Five hours of opera, particularly five hours of Wagner, particularly with no legroom, would be enough to give anybody a headache, so it was not surprising that my mother, procurer of tickets to Lyric Opera’s production of Die Walkure, would send me off in search of aspirin during the second intermission.

One of the women at the coat-check counter was not particularly helpful:

“We have ’em, but we’re not allowed to give ’em,” she said.

In the lobby, as tuxedoed patrons downed the remains of box lunches and queued up for the rest rooms, I stumbled upon an instructor I’d had at the Goethe-Institut, a generously bearded opera fan.

“Herr Karotki,” I said. “How are you enjoying the opera?”

“It’s OK,” he frowned. “A little long.”

He rubbed his head.

“Do you have an aspirin?” I asked.

“I need some air and I need to stretch my legs,” he said as he disappeared into a thicket of black wool and gold lame.

On the lower level by the bar there was a group of women in their 50s and 60s with purses that looked as if, as Langston Hughes put it, they contained everything but a hammer and nails. Their faces looked red, probably because they had chosen not to leave their fur coats with the checkroom or in the auditorium. They stood there like sweaty Nanooks on an unseasonably warm Alaskan day.

“Excuse me, ladies,” I said. “I’m trying to find an aspirin. Would you know where I could get one?”

“I wish I did,” one of the ladies said and laughed. She gestured to a silver-haired patrician in a dark blue suit standing in line at the bar.

“That man over there might be able to help you.”

“Oh, do you know him?” I asked.

“Rather intimately; he’s my husband.”

“Excuse me, sir,” I said to the man. Dressed only in a pink shirt and Levi’s, I felt the need to be obsequious. “Your wife told me I might be able to get an aspirin from you.”

“You won’t get it from me,” he said. “But, I’ll tell you what you should do. On the upper level, on the Wacker side, there’s a place there called the Green Room. There’s a captain there. He has everything. And I know that he keeps a large supply of aspirin. Do me a favor so they let you in there. Tell them Jake McGee sent you.”

OK, his name wasn’t really Jake McGee, but it could have been; it sounded like something out of a Raymond Chandler novel.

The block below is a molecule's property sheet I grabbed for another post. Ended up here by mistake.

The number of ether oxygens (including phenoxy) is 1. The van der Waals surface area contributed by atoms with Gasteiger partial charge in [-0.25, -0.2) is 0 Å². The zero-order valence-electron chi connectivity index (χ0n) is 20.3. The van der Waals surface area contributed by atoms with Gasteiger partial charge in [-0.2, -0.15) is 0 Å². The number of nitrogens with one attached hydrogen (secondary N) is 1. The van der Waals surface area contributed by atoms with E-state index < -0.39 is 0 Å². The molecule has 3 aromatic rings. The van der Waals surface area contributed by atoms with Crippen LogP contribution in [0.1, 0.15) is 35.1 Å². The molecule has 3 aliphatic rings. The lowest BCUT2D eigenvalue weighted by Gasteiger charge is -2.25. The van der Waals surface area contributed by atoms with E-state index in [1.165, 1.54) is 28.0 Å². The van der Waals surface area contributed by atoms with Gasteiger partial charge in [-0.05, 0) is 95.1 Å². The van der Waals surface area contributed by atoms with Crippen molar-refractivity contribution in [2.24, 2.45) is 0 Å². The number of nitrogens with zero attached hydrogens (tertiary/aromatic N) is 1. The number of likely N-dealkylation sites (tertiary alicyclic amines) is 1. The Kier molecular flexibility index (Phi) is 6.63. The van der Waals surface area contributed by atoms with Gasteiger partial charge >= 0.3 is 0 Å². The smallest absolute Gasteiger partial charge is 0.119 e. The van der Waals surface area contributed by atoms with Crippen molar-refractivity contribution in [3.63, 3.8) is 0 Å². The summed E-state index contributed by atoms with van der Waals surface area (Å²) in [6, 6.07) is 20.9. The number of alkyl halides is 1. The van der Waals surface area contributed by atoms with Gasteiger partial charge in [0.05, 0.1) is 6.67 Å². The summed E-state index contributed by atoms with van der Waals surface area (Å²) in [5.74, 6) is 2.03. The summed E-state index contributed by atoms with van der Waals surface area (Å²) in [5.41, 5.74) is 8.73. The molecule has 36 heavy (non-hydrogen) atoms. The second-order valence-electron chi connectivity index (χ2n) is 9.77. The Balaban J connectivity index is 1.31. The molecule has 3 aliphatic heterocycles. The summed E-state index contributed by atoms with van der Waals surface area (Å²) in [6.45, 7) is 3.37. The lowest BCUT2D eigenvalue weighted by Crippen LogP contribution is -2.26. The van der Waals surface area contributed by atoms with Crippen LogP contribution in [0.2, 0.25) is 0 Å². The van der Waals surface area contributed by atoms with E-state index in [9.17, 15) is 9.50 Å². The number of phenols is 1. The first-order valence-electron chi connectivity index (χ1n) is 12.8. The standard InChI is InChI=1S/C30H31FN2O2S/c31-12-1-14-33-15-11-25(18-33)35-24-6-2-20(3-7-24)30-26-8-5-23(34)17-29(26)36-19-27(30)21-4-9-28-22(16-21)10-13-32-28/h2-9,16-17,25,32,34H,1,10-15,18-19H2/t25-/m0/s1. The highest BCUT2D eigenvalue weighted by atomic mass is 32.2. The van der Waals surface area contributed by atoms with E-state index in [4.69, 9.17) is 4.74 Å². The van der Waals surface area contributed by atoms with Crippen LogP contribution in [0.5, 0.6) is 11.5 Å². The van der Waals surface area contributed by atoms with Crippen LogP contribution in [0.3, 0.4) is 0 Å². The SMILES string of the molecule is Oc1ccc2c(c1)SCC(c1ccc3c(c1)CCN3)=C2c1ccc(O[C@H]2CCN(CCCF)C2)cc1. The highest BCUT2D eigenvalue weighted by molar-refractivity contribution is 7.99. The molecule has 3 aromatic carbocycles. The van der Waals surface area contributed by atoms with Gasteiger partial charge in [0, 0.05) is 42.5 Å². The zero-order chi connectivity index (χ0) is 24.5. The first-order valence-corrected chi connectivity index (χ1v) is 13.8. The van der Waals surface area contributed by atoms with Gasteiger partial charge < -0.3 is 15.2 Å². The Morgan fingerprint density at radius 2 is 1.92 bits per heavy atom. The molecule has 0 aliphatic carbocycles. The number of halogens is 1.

Men in expensive-looking suits and bloodshot eyes were camped out in the Green Room with their evening-gowned companions drinking flutes of champagne. The place was lorded over by a bald-pated captain with a sleek tuxedo and an officious manner who seemed to take a snook at me when I dared enter the room reserved for the drinking pleasure of those willing to cough up somewhere in the low four figures in addition to their subscription money.

“May I help you, sir?” he asked, a sneer alighting on his puss.

“Jake McGee sent me,” I said. His manner changed suddenly.

“How’s Mr. McGee doing tonight?” he said.

“He told me I might be able to get some aspirin up here,” I said.

“Follow me,” he said, leading me into a side room where he knelt down at a small cupboard. “Tell Mr. McGee I’m sorry the opera has given him a headache.”

“It’s actually not for Mr. McGee,” I said. “He’s quite well actually.”

The captain was rummaging through a cupboard stocked with spare toothbrushes, toothpaste, and even Band-Aids. He extracted a large bottle of Bayer and poured a small quantity of tablets into my hand.

“Tell Mr. McGee I hope he feels better,” the captain said.

“I will,” I said. “By the way, you wouldn’t happen to have any Vivarin, would you?”

“I’m afraid not,” he said.

“Any other caffeine supplement?”

“I’m sorry.”

“Not even for Mr. McGee?” I asked.

“No,” he said and shook his head most solemnly. “Not even for Mr. McGee.”

Art accompanying story in printed newspaper (not available in this archive): photo/John Sundlof.